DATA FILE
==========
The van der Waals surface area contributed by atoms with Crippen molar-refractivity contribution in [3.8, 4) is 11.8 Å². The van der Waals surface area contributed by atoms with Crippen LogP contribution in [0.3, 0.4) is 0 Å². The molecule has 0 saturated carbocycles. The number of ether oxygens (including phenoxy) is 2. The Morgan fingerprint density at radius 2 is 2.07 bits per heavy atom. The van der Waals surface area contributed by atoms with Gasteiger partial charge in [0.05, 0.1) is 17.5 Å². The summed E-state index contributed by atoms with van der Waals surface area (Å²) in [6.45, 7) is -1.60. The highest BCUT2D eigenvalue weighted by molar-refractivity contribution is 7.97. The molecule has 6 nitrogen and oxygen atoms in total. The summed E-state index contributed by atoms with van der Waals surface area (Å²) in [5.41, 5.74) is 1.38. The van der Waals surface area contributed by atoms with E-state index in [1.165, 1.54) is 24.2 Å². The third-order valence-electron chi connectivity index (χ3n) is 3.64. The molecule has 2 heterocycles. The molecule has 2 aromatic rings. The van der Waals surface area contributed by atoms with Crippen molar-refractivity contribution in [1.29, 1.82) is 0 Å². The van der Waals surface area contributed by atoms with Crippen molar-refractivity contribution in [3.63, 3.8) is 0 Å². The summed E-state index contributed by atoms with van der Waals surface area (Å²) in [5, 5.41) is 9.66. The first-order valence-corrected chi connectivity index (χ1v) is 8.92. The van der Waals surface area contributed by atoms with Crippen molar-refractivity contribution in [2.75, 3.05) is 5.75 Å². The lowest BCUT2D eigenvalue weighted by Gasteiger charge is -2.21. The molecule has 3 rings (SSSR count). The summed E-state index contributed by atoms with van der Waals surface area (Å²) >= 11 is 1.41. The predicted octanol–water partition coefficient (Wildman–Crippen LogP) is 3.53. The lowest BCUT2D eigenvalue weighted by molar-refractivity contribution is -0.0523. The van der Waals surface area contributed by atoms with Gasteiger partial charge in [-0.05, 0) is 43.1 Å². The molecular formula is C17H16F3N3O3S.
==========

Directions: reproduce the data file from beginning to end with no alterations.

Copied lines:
The van der Waals surface area contributed by atoms with Crippen molar-refractivity contribution in [3.8, 4) is 11.8 Å². The van der Waals surface area contributed by atoms with Crippen LogP contribution in [0.3, 0.4) is 0 Å². The molecule has 0 saturated carbocycles. The number of ether oxygens (including phenoxy) is 2. The Morgan fingerprint density at radius 2 is 2.07 bits per heavy atom. The van der Waals surface area contributed by atoms with Gasteiger partial charge in [0.05, 0.1) is 17.5 Å². The summed E-state index contributed by atoms with van der Waals surface area (Å²) in [6.45, 7) is -1.60. The highest BCUT2D eigenvalue weighted by molar-refractivity contribution is 7.97. The molecule has 6 nitrogen and oxygen atoms in total. The summed E-state index contributed by atoms with van der Waals surface area (Å²) in [5.41, 5.74) is 1.38. The van der Waals surface area contributed by atoms with E-state index in [1.165, 1.54) is 24.2 Å². The third-order valence-electron chi connectivity index (χ3n) is 3.64. The molecule has 2 heterocycles. The molecule has 2 aromatic rings. The van der Waals surface area contributed by atoms with Crippen molar-refractivity contribution in [1.29, 1.82) is 0 Å². The van der Waals surface area contributed by atoms with Crippen molar-refractivity contribution in [3.63, 3.8) is 0 Å². The summed E-state index contributed by atoms with van der Waals surface area (Å²) in [5, 5.41) is 9.66. The first-order valence-corrected chi connectivity index (χ1v) is 8.92. The van der Waals surface area contributed by atoms with Crippen molar-refractivity contribution in [2.75, 3.05) is 5.75 Å². The lowest BCUT2D eigenvalue weighted by Gasteiger charge is -2.21. The molecule has 3 rings (SSSR count). The summed E-state index contributed by atoms with van der Waals surface area (Å²) >= 11 is 1.41. The predicted octanol–water partition coefficient (Wildman–Crippen LogP) is 3.53. The lowest BCUT2D eigenvalue weighted by molar-refractivity contribution is -0.0523. The van der Waals surface area contributed by atoms with Gasteiger partial charge in [-0.05, 0) is 43.1 Å². The molecular formula is C17H16F3N3O3S.